Interview with Nick Holtum When thinking of people I could possibly interview, and then deciding that most of them wouldn’t be very interesting, I decided to interview a friend of mine. Nick Holtum. At first glance he seems like any other 15 year old but once you get to know him, you ” ll soon realize that, that isn’t the case. Firstly he’s moved around and experienced more things then most people his age, even most people in general, and has developed a unique personality because of this. Nick was born in 1985, in Finland but moved shortly afterwards to England and then again moved after only a few years to Malawi in Africa. The reason for them moving was that his father’s job bored him.
He basically grew up as an ex pat in Africa and even though Nick lived behind gates in a large house, he still had a sort of bond to the people. “The that I’ll never forget, ” Nick informs me of, “was the time when we had an armed robbery. There had been a gang of locals, running around the town we lived in, but being a bit na ” ive, we never thought that they’d ever try and rob us.”We were watching Formula 1 on TV and I suddenly heard the door burst open. Four armed men came charging in and the only thing my father could do was say ‘Oh sh t’. They took everything of value, including the TV and I have to admit, I was dumbstruck.” He carries on to tell me about how they just came running in, waving their guns around, telling his family to lay down on the floor. The staff were helpless and had to lay down besides the Holtum.
“Looking back, I remember we had these two guard dogs, except they were terrible at their job. The one dog actually ran up to one of the armed men wagging his tail, almost as if he wanted them to play with him,” Nick laughs, “soon afterwards we moved to England realizing that we couldn’t spend the rest of our lives in an environment like that.” Nick hated England. He was used to the warm climate of Malawi, and in a way, missed his old life. Seeing as both his mum and dad had to work, Nick was sent to a boarding school which he despised.
“It was the worst time of my life, I simply did not like it,” while shaking his head, but then he looks up and starts smiling, “I did have a few good times with some friends I had made there, like this one time we were playing softball and I whacked the ball into a window. We all blamed this one Irish guy that we all hated.” He had a smirk on his face while he said that, but it wasn’t always like that. “One thing I do regret though, was that I was a push over. Looking back, I could ” ve been a lot more assertive instead of taking the piss like I usually did back then.” Fortunately, Nick isn’t like that anymore. As I’m interviewing him, it’s obvious he has a strong self-confidence. Once again, Nick moved with his parents but this time it was to Denmark.
He’s been living In Copenhagen for the past 5 years and says he enjoys the “freedom” he’s never had. “Growing up in places like Africa and then going to a boarding school in England, you were never allowed to just go into town when ever you wanted to. It was almost like being trapped in a prison.”Have you ever felt the need to just get out and do what ever you wanted to do, except you couldn’t because you weren’t allowed to. That’s what it was like to be in boarding school.” I had to say that I didn’t, although I could feel with him. Another thing that he seemed to like about Denmark is that everything to so easy to access though he hates the weather. After a short break, I was curious to know what he thought of the Danish culture.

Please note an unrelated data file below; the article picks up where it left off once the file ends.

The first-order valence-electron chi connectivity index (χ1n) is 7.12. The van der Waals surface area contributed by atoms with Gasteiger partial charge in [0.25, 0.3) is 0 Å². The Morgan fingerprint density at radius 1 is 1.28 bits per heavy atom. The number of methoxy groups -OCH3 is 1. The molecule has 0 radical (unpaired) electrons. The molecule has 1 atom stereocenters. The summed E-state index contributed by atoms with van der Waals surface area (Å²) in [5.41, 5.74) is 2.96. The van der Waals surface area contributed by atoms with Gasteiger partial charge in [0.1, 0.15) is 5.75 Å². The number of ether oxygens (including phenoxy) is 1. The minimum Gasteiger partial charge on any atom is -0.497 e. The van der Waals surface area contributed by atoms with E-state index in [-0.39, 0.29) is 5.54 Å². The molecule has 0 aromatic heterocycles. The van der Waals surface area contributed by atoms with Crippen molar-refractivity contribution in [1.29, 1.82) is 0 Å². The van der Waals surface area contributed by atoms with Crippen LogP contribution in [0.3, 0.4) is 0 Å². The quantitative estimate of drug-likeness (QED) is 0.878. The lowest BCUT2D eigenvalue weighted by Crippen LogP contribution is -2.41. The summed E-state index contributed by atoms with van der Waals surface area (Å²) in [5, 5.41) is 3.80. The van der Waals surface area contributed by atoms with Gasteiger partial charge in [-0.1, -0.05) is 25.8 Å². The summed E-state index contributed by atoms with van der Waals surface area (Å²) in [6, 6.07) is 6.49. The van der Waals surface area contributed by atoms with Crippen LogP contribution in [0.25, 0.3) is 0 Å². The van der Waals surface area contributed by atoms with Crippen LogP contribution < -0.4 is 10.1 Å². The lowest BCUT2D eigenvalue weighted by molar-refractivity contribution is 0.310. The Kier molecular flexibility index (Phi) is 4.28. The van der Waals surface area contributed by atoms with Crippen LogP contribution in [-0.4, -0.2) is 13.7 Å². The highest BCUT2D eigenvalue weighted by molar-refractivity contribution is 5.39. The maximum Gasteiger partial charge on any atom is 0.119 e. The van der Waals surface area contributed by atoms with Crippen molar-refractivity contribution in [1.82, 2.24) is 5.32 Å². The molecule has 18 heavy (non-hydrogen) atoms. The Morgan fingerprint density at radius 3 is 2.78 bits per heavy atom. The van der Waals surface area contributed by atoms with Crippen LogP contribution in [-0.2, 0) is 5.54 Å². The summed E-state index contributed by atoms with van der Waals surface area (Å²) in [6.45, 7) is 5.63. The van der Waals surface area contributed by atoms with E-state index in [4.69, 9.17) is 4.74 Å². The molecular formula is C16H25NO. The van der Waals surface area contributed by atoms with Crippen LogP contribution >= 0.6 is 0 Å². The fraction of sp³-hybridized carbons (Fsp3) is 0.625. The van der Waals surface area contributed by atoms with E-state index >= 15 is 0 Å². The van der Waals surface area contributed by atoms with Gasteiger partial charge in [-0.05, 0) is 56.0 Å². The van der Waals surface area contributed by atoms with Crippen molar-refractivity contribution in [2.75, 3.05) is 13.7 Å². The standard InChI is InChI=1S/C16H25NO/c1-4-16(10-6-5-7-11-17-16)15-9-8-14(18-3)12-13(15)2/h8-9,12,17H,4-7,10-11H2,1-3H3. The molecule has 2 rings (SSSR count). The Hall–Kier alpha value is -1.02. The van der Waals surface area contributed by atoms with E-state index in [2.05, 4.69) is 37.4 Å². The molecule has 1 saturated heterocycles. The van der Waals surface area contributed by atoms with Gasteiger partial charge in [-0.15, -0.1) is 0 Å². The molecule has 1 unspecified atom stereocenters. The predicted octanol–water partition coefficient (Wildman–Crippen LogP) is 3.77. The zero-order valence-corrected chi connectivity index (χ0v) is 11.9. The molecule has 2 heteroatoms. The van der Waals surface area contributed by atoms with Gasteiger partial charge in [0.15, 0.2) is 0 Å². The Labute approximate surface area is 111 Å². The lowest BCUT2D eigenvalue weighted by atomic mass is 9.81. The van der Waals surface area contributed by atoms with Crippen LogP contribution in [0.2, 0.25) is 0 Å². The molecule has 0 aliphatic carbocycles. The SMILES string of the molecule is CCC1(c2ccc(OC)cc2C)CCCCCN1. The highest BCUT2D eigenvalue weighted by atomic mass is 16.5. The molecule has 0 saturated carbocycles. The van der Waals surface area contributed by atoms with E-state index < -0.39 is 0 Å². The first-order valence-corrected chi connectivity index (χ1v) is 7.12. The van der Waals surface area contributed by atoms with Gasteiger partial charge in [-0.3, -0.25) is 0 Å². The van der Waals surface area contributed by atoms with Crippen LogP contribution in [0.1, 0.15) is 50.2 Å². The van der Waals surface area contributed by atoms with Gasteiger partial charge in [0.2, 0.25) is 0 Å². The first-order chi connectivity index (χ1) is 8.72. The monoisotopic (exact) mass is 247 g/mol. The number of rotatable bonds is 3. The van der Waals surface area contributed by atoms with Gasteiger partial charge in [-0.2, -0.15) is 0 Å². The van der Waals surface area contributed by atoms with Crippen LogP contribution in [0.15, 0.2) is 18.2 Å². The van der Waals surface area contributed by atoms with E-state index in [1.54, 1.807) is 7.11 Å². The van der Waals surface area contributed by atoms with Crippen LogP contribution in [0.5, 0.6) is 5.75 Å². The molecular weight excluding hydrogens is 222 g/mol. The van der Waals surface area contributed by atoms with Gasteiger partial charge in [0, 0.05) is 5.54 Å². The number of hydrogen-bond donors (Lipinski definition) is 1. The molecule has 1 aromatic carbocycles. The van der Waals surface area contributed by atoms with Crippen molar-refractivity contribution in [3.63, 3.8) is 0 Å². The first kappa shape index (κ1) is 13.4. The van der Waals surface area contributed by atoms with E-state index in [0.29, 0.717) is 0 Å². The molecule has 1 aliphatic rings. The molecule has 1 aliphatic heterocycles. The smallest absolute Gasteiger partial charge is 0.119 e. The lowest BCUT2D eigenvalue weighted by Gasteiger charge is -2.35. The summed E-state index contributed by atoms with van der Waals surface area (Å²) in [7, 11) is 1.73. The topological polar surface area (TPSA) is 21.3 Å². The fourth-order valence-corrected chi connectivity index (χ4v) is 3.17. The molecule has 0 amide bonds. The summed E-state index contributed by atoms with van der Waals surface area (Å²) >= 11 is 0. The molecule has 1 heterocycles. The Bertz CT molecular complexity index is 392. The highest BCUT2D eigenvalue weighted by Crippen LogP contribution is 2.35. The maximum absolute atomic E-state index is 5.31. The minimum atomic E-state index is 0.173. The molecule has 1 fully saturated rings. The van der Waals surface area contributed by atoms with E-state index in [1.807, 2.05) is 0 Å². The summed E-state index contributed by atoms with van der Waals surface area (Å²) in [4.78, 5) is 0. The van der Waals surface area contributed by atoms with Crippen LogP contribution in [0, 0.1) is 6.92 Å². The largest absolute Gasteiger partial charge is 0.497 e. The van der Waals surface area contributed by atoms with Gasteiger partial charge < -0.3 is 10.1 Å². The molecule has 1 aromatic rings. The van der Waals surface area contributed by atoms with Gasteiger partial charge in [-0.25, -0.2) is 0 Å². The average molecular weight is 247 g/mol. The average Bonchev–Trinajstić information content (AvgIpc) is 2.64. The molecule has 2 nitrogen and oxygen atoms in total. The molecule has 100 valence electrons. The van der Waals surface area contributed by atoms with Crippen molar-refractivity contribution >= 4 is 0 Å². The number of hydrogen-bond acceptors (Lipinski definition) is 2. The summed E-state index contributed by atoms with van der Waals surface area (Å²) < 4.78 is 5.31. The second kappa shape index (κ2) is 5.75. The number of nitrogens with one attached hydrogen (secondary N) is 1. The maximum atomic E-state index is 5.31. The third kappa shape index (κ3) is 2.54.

“The Danish people can sometimes be a bit funny.” He said with a grin on his face. “Hey, I know I can be a bit odd too, so it’s all good.”Though there are a few things that get on my nerves such as they (The Danes) can strike me as having a little too much nationalism. The majority have hardly ever been out of Denmark and believe that their little ‘sm or huh’ is the best place on earth and everything not Danish is a bad thing.” After living in the country for 5 years, and being half Danish himself, this struck me as a bit odd him saying that. I just had to ask him if he could ever consider himself a real “Dane.”No, not at all.
I mean I can understand it and live with it but I don’t see myself as a Dane. I’m not saying they ” re bad. I quite enjoy living in a country with such a low crime rate and being able to walk the streets at night without having to be worried that someone is going to jump you is a big plus.” Nick is a product of the Danish school system as well. Before he started on the IB, he went to a public Danish school before then, that’s how we first met. “When I think of my schooling, there ” re more negatives then pluses, though the pluses made it all worth it. One thing that I will always remember will be my school trip to the Czech Republic for my 9 th grade year trip.
Everyone on the trip got food poisoning except for me and a friend and it was awful. We couldn’t sleep because of the smell. Heh. Now when I think of it, it wasn’t all that spectacular.” The last thing he mentioned before we finished the interview was that even though he enjoyed living in Copenhagen, he could never live here for the rest of his life.
“I don’t want to end up like one of those people who just stay in one place all their life. People who are born in a small town, stay in a small town and die in a small town without ever seeing the world annoy me. I don’t know if this mentality is because I’ve moved around so much but it’s just one of the things that makes up me.” Written by Thomas Grove.